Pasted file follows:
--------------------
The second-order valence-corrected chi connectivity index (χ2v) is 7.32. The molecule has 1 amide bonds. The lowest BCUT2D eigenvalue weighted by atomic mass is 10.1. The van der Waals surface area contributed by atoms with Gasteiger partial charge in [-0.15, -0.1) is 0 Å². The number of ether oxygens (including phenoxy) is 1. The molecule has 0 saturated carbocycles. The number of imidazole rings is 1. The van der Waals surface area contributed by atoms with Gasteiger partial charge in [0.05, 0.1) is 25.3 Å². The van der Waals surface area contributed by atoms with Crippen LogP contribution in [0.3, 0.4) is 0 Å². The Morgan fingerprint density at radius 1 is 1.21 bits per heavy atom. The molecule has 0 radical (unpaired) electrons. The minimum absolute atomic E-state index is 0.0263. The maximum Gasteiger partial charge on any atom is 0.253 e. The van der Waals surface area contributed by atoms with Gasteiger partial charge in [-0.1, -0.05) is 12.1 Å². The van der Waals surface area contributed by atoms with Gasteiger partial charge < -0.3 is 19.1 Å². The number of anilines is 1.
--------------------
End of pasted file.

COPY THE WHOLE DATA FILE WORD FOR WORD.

The second-order valence-corrected chi connectivity index (χ2v) is 7.32. The molecule has 1 amide bonds. The lowest BCUT2D eigenvalue weighted by atomic mass is 10.1. The van der Waals surface area contributed by atoms with Gasteiger partial charge in [-0.15, -0.1) is 0 Å². The number of ether oxygens (including phenoxy) is 1. The molecule has 0 saturated carbocycles. The number of imidazole rings is 1. The van der Waals surface area contributed by atoms with Gasteiger partial charge in [0.05, 0.1) is 25.3 Å². The van der Waals surface area contributed by atoms with Crippen LogP contribution in [0.3, 0.4) is 0 Å². The Morgan fingerprint density at radius 1 is 1.21 bits per heavy atom. The molecule has 0 radical (unpaired) electrons. The minimum absolute atomic E-state index is 0.0263. The maximum Gasteiger partial charge on any atom is 0.253 e. The van der Waals surface area contributed by atoms with Gasteiger partial charge in [-0.1, -0.05) is 12.1 Å². The van der Waals surface area contributed by atoms with Gasteiger partial charge < -0.3 is 19.1 Å². The number of anilines is 1.